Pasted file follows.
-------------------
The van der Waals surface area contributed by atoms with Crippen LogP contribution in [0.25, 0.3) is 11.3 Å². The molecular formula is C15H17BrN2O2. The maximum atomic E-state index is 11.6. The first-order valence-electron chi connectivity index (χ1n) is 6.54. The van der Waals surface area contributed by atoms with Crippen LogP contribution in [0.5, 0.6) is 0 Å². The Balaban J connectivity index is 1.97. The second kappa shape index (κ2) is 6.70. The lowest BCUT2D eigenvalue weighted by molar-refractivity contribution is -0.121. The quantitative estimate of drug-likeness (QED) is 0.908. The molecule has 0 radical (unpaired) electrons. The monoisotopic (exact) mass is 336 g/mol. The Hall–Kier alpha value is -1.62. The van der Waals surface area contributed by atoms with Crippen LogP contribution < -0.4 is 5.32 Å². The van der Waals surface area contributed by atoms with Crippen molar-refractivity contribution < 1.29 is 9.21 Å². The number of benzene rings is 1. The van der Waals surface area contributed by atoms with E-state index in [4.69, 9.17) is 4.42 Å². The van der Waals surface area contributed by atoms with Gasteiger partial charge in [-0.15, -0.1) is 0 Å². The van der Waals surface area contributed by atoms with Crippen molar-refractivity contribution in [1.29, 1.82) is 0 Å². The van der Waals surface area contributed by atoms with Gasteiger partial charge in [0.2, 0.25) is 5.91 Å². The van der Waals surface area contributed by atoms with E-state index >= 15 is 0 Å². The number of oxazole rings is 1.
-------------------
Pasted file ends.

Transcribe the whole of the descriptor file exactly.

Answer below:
The van der Waals surface area contributed by atoms with Crippen LogP contribution in [0.25, 0.3) is 11.3 Å². The molecular formula is C15H17BrN2O2. The maximum atomic E-state index is 11.6. The first-order valence-electron chi connectivity index (χ1n) is 6.54. The van der Waals surface area contributed by atoms with Crippen LogP contribution in [0.5, 0.6) is 0 Å². The Balaban J connectivity index is 1.97. The second kappa shape index (κ2) is 6.70. The lowest BCUT2D eigenvalue weighted by molar-refractivity contribution is -0.121. The quantitative estimate of drug-likeness (QED) is 0.908. The molecule has 0 radical (unpaired) electrons. The monoisotopic (exact) mass is 336 g/mol. The Hall–Kier alpha value is -1.62. The van der Waals surface area contributed by atoms with Crippen LogP contribution < -0.4 is 5.32 Å². The van der Waals surface area contributed by atoms with Crippen molar-refractivity contribution < 1.29 is 9.21 Å². The number of benzene rings is 1. The van der Waals surface area contributed by atoms with E-state index in [4.69, 9.17) is 4.42 Å². The van der Waals surface area contributed by atoms with Gasteiger partial charge in [-0.15, -0.1) is 0 Å². The van der Waals surface area contributed by atoms with Crippen molar-refractivity contribution in [1.29, 1.82) is 0 Å². The van der Waals surface area contributed by atoms with Gasteiger partial charge in [0.2, 0.25) is 5.91 Å². The van der Waals surface area contributed by atoms with E-state index >= 15 is 0 Å². The number of oxazole rings is 1.